Sean Wisedale: ‘I’m not the easiest of guys, but things escalated’

2013-09-01 06:00

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The din from a neighbour’s party the night after he returned from scaling Russia’s Mount Elbrus was the last straw for Sean Wisedale – and the resulting “snap” has landed him in court.

Wisedale, the first South African to have climbed the highest mountains of each of the seven continents, is now preparing to move out of his quiet Glenwood home after the dispute with his neighbours turned his sanctuary into “hell”.

He’s written to his neighbours informing them of the move and apologising for running amok after he “lost it”.

On Sunday, Wisedale (47) allegedly went into a rage about the noise caused by the tenants in neighbour Sean Simons’ cottages and drove his 4x4 repeatedly into the gate of a privately owned access road running next to their property which the Simons’ use to access the cottages.

He also allegedly urinated on the wrecked gate.

Wisedale, a motivational speaker and film maker, was then chased and beaten – allegedly by angry neighbours and security company staff – before being arrested.

He appeared in the Durban Magistrates’ Court on Monday on charges of drunk driving, disturbing the peace and malicious damage to property and will appear in court again in February.

The weekend clash with Simons and his wife, Janet, came after several years of legal skirmishes between them and Wisedale over their half of the cost of a fence between their properties built by him, and their running of an unlicensed self-catering lodge out of cottages they had built on their property immediately adjacent to his house.

Wisedale has complained to the city and the eThekwini Municipality’s land use management section issued contravention orders compelling them to close the business down as they did not have a licence and their land was zoned for special residential use only.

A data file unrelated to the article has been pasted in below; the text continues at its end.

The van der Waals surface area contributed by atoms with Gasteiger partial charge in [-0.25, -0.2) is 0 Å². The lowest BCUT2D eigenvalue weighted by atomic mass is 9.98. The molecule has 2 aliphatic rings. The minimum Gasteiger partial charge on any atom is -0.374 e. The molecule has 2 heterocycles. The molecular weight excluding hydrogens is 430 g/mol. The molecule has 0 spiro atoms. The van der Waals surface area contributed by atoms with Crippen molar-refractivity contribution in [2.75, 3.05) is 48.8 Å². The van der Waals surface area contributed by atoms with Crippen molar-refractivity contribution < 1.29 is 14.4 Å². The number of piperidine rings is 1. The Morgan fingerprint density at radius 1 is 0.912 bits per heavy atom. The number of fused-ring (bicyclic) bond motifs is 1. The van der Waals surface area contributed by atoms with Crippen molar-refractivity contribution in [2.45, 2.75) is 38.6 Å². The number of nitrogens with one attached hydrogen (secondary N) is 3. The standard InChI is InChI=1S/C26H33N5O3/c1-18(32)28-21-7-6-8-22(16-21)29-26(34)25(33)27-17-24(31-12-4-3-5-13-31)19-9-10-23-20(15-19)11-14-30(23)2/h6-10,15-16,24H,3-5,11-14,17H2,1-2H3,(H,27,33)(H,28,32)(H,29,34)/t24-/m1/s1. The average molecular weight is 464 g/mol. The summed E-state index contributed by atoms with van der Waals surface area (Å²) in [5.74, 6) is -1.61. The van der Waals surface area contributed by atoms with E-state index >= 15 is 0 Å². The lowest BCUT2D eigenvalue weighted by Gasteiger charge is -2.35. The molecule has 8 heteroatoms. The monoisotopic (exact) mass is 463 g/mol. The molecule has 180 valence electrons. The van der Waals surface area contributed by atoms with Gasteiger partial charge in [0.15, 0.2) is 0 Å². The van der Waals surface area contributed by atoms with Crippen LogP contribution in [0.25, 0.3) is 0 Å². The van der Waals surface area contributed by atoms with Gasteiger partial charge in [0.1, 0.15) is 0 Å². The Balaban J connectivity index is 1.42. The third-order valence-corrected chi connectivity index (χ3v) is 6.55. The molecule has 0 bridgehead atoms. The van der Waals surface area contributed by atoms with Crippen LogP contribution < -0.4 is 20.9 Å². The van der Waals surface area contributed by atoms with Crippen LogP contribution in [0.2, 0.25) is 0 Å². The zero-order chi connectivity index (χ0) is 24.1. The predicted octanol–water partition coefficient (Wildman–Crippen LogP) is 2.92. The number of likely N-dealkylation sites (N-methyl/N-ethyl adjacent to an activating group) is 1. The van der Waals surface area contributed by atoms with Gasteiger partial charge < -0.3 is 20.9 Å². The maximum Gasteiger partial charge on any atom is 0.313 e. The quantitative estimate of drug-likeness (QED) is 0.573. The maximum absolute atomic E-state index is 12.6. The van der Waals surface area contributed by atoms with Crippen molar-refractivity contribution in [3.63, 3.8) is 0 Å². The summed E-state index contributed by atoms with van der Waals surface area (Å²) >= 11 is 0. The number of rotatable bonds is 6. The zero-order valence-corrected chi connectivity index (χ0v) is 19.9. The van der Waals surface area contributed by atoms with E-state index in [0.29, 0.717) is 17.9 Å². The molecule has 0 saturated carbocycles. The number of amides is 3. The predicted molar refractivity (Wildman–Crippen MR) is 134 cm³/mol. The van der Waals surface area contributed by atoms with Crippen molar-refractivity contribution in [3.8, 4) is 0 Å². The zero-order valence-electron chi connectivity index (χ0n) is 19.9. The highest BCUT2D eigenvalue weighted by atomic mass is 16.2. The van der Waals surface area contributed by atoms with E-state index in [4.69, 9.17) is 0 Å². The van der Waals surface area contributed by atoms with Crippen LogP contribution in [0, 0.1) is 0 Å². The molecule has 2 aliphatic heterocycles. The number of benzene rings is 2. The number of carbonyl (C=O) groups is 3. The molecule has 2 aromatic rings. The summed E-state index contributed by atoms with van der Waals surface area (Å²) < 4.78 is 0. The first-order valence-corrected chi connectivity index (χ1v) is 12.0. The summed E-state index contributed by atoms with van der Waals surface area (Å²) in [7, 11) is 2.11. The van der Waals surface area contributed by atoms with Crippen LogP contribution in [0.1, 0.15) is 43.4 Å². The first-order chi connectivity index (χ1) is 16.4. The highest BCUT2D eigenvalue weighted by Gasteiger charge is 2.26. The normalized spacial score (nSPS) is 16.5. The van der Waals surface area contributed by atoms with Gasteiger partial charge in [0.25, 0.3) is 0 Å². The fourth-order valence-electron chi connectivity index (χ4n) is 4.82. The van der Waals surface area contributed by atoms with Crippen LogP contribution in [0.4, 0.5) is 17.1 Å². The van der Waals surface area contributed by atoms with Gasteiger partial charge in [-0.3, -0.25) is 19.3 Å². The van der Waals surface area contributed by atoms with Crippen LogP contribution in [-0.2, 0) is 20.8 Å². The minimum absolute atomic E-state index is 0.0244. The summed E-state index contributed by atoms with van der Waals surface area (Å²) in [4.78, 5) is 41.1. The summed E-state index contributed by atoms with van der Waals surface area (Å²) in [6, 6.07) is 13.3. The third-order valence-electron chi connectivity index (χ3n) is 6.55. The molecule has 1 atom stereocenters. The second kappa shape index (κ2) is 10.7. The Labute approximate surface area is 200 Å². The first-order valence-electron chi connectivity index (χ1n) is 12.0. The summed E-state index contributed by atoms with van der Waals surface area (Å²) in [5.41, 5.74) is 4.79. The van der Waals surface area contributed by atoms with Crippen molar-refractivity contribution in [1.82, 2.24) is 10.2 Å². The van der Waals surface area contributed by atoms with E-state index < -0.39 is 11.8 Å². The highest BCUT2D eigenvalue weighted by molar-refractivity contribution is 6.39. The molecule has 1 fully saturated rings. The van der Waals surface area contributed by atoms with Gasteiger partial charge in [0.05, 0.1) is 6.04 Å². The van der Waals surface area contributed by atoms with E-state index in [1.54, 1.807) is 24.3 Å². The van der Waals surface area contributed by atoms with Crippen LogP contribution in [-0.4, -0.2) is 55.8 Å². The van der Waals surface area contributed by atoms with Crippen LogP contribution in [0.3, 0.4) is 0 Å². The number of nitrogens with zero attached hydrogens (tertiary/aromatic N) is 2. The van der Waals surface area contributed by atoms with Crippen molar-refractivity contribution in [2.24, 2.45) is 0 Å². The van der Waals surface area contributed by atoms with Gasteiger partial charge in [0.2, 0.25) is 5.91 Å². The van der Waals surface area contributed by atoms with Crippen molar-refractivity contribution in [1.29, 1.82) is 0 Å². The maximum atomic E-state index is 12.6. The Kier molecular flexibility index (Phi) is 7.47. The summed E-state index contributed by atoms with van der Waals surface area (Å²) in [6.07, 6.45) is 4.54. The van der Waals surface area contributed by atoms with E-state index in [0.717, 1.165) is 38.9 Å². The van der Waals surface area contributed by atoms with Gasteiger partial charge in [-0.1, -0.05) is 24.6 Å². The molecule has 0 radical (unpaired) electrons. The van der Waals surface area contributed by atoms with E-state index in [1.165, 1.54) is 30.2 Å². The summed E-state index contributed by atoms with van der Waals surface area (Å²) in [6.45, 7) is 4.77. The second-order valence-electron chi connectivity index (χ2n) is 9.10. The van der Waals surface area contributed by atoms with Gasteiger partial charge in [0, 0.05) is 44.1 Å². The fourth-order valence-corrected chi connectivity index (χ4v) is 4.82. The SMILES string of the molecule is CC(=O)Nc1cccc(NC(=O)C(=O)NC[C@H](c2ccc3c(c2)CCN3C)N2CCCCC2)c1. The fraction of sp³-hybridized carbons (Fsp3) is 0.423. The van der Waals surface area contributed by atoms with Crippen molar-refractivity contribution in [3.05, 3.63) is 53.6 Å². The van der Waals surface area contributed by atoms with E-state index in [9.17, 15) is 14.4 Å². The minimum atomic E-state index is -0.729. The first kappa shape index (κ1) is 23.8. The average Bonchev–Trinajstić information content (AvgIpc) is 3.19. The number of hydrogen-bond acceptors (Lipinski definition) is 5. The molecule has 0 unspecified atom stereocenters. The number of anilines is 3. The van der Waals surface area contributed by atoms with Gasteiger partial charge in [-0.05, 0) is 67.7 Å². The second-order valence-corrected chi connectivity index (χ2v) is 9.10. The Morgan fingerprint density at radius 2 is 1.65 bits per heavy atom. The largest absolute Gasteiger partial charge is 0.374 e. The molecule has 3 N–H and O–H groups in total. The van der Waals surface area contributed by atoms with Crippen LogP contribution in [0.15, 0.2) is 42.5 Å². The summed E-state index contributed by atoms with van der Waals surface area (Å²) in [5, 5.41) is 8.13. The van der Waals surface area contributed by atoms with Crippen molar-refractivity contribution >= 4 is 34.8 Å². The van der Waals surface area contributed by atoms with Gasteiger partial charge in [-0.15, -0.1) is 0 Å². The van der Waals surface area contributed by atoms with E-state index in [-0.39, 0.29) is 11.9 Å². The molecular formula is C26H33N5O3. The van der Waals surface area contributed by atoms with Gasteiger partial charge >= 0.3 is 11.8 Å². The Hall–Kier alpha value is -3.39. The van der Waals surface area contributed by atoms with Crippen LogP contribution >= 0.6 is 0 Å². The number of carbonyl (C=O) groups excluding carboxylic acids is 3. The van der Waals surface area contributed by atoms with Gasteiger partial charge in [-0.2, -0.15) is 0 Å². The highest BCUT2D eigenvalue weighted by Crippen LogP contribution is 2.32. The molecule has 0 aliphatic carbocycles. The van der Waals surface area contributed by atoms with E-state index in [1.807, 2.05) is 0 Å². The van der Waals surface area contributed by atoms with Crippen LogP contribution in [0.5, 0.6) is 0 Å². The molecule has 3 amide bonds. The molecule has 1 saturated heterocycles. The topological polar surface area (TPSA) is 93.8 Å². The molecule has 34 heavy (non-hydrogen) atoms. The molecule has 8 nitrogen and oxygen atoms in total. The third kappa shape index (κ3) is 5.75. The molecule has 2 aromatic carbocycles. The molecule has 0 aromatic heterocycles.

However, they appealed and went to court, with the matter being set down finally for argument at the end of September. Wisedale also took the couple to the Small Claims Court over their half of the cost of building the fence and won.

“What I did was not acceptable,” a battered and somewhat contrite Wisedale told City Press this week. “This is not how people are meant to behave. I know that what I did was not on, but I was driven to total frustration by what has been going on for years.”

Wisedale, who has a 16-month old daughter, said he had returned from his latest expedition to Russia on Friday and was relaxing at home on Saturday night when the tenants next door had started having a party.

“I climb mountains for a living. When I get home I want to recover and relax in the peace of my home. There is ongoing and invasive noise coming from the cottages, which are right next to my bedroom.

“When Katherine (his wife) tried to reason with the tenants to keep it down they were insulting and kept on at it. I know that I’m not the easiest of guys, but things escalated from there,” he said.

In the letter to neighbours, Wisedale said he had “always had good relations with past neighbours. I have good friends and family and much support from those who know me”.

“The relationship between the Simons and me fell apart in 2004 when they reneged on payment of the fence I had erected between our properties in order to enhance their security.

“We ended up in court. Various problems arose during and after that. There may be disputes on some of the facts but once the stories are told you will all get to know what kind of unfortunate neighbours I have had to put up with in the Simons,” he said in the letter.

The street was quiet when City Press visited this week. The gate to the access road had not been replaced. Neighbours refused to comment on record, but said that there had been several other outbursts involving Wisedale.

Simons and his wife refused to comment because of the criminal case and the high court action. But Sean Simons said that the legal action was “malicious” and that his family were being “targeted” by Wisedale.

“We have had discussion with our attorneys and at this point we can’t talk to the media. It becomes a tit-for-tat and a very muddy piece of water,” he said.

Janet Simons said the situation was “volatile and dangerous for us” and that she did not want to slug it out with Wisedale in the media.

“We don’t want any more threats to our family and the people here,” she said.

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